Long before the release of the cult film Dracula vs. Frankenstein (Rotten Tomatoes calls the 1971 movie “a slapdash epic of bad filmmaking”), the original stars of Dracula and Frankenstein met face to face–for a game of chess.
The scene is from an early 1934 episode of Columbia Pictures’ Screen Snapshots, a series of short films featuring the off-screen lives of Hollywood stars. Carl Laemmle at Universal Pictures had recently come up with the idea of casting Boris Karloff, who played the monster in the 1931 film Frankenstein, and Bela Lugosi, star of the same year’s Dracula, together in one movie. The Black Cat, based very loosely on the short story by Edgar Allan Poe, premiered in May of 1934 with Karloff and Lugosi at the top of the bill.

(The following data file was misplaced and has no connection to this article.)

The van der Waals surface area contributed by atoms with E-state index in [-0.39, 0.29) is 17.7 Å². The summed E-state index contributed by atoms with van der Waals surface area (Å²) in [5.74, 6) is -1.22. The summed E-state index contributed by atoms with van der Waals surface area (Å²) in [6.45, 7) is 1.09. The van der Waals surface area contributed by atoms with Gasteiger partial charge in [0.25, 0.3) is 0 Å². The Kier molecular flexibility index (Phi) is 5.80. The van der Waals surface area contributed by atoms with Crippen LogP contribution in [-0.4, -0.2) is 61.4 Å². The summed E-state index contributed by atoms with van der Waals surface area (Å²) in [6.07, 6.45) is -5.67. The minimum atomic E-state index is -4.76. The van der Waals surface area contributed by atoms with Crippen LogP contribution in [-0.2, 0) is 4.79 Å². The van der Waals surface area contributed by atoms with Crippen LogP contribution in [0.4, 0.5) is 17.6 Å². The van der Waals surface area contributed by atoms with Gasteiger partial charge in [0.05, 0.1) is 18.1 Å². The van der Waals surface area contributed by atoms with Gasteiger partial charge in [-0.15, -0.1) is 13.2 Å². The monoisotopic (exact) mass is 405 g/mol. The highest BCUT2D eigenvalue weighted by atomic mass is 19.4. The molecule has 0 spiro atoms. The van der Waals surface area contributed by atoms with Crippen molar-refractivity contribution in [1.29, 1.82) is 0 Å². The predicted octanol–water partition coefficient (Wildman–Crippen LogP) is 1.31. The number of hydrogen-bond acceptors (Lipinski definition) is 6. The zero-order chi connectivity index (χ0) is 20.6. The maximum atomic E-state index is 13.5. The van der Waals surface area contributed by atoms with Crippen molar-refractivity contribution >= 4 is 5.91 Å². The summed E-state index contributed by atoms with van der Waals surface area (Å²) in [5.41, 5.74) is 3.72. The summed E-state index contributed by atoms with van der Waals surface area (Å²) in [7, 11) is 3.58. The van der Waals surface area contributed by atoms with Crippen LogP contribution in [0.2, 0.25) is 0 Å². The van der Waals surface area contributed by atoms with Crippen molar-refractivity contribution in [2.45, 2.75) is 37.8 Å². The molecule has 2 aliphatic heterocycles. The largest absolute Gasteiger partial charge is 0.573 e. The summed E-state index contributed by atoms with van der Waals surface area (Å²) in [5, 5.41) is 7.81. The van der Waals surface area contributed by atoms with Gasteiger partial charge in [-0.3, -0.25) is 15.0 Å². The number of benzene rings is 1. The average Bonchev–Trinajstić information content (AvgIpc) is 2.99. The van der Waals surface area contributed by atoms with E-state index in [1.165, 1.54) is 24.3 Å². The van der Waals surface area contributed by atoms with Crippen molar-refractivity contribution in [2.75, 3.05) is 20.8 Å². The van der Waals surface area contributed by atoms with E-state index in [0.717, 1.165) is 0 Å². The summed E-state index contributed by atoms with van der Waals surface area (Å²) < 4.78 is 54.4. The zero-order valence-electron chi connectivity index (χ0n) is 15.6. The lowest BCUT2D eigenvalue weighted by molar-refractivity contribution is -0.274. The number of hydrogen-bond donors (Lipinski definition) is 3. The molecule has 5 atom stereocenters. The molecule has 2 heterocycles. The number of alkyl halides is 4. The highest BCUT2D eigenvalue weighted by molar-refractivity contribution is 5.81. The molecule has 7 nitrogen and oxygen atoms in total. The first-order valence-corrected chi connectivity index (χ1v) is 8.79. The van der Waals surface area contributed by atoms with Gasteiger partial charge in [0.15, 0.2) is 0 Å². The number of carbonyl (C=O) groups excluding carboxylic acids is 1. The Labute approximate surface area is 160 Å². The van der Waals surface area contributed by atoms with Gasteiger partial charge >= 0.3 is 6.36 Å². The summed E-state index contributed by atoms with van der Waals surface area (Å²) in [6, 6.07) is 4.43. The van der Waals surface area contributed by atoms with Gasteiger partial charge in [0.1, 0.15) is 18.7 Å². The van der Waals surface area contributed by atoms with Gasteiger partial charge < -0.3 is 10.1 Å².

The appearance by Karloff and Lugosi on Screen Snapshots #11 was essentially a covert promotion for The Black Cat, but because Columbia and Universal were rivals the film isn’t mentioned. Instead, the two horror stars talk about the “Film Stars Frolic,” a fundraising event for the Screen Actors Guild that coincided with the opening of Gilmore Stadium in Los Angeles–and, as it happened, with the premiere of The Black Cat. The Screen Snapshots vignette begins with an atmosphere of menace as the two men frown at one another.
“Are you ready for the test, Dracula?” says Karloff.
“I’m ready, Frankenstein,” says Lugosi.
“Then–let us begin.”
At which point the two men break out laughing as the camera pulls back to reveal a chess board. For some reason Dracula has the white pieces.
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